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Featured Earth Team Volunteer - Della Moen

Illinois' NRCS Featured Earth Team Volunteer
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Meet Della Moen, Illinois Earth Team Volunteer
Volunteer Job Title: Writer
Location: Freeport, Illinois

May 5, 2008

Illinois Featured Earth Team Volunteer - Della MoenDella Moen has been an Earth Team Volunteer for more than 15 years in the Natural Resources Conservation Service field office in Freeport, Illinois. Among her many tasks, the most notable is writing her newspaper column “So What Can We Do” through the Stephenson County Soil and Water Conservation District. For nearly ten years, Della has produced these articles weekly, covering a limitless variety of natural resources issues. A retired elementary school teacher, she uses her skills as an educator and writer to great effect. Each week Della prepares a new article which is published in several local papers. The focus is to help readers understand more about soil and water conservation. Della has a unique ability to take very complex topics and write them in such a way that is very readable and understandable to the average person.

But the real magnitude of her work comes from the fact that her articles are also distributed across the state of Illinois. Each week she writes her column, which then gets e-mailed to every Soil and Water Conservation District (SWCD) and Natural Resources Conservation Service (NRCS) employee in Illinois. That means she reaches more than 500 employees and nearly 100 SWCD’s. She encourages others to use her articles as they see fit in their daily work. Her articles are then published in local papers across the state and in local SWCD newsletters. Her efforts, therefore, touch literally thousands of people in Illinois. Due to her knack for writing in a way that is easy to understand, all of these people have a better understanding of conservation and how it impacts our daily lives.

Nearly everyone would agree that one of our biggest challenges is to communicate the need for conservation. If we can somehow instill the importance of conservation in our customers’ daily lives, then the job of putting conservation on the ground becomes easier. Della’s efforts do just that. Her ability to take complicated technical topics and turn them into something accessible to the average reader is simply amazing. For example, in a recent article she discusses the importance of soils as they impact land use planning. She goes on to talk about how soils vary from one location to another, and that USDA/NRCS has a soil survey which shows the different soils within any given area. This information was timely for our local office because we had just completed an update to our soil survey. The article was distributed across the state and, while its timeliness applied particularly to our local office, I am sure that readers all across the state learned about the importance of their own soil surveys. In addition she talked about the internet program “Web Soil Survey. In the article she sends people to the internet site to learn more about the soils in their locations. The power of this kind of publicity is impossible to measure.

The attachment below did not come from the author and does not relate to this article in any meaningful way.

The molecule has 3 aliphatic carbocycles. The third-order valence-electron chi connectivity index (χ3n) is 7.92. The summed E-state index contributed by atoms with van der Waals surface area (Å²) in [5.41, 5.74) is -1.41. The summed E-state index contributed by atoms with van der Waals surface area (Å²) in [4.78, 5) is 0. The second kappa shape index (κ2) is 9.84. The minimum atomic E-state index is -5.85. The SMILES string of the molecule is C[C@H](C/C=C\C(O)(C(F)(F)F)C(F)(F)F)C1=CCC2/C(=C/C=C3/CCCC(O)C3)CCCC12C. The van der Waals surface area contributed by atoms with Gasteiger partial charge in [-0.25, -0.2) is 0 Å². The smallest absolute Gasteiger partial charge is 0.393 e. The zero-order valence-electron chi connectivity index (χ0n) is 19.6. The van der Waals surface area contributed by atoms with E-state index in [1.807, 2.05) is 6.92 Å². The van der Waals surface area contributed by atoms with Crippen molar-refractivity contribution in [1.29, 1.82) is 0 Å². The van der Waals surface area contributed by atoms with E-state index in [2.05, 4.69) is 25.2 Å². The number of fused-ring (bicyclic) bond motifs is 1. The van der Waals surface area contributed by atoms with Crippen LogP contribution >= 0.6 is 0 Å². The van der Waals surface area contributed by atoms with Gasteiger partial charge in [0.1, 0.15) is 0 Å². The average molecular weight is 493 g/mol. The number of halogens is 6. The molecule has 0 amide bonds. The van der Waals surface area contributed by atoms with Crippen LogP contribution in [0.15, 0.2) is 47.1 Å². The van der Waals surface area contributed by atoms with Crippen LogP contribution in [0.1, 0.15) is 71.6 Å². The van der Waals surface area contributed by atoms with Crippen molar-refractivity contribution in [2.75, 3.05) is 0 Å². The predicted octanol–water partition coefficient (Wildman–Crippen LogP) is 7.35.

Della faces two primary challenges in the writing of her articles. First and foremost is the fact that she is not a technical person. This is both an asset and a liability. In order for an article to demonstrate competence, she must gain a thorough understanding of her topic. She spends many hours researching each topic and gaining knowledge about it. (She estimates that she spends eight to ten hours of research and writing per article.) This allows her to bring a high level of technical accuracy to her articles. Her not being a technical person helps her to avoid getting caught up in minutia which would bore the average reader.

Her second challenge is to find topics to write about. It is very important to Della not merely to fill the need for the week, but to write an article that is timely and of interest to her readers. She searches constantly for topics to write about each week. So far she has succeeded for nearly ten years and nearly 500 columns.

Della’s work has gone a long way towards nurturing and building partnerships. Whenever the public gains a better understand of conservation and the work we do, it helps us do our job a little better. Just one example is an article she wrote about a year ago concerning the Yellow Creek Watershed planning committee. As a result of her article and their own efforts, this committee continues to improve water quality in the watershed.

USDA is an equal opportunity provider and employer.


This printable document is available in Adobe Acrobat format.
ETV_DMoen.pdf (PDF, 143 kb)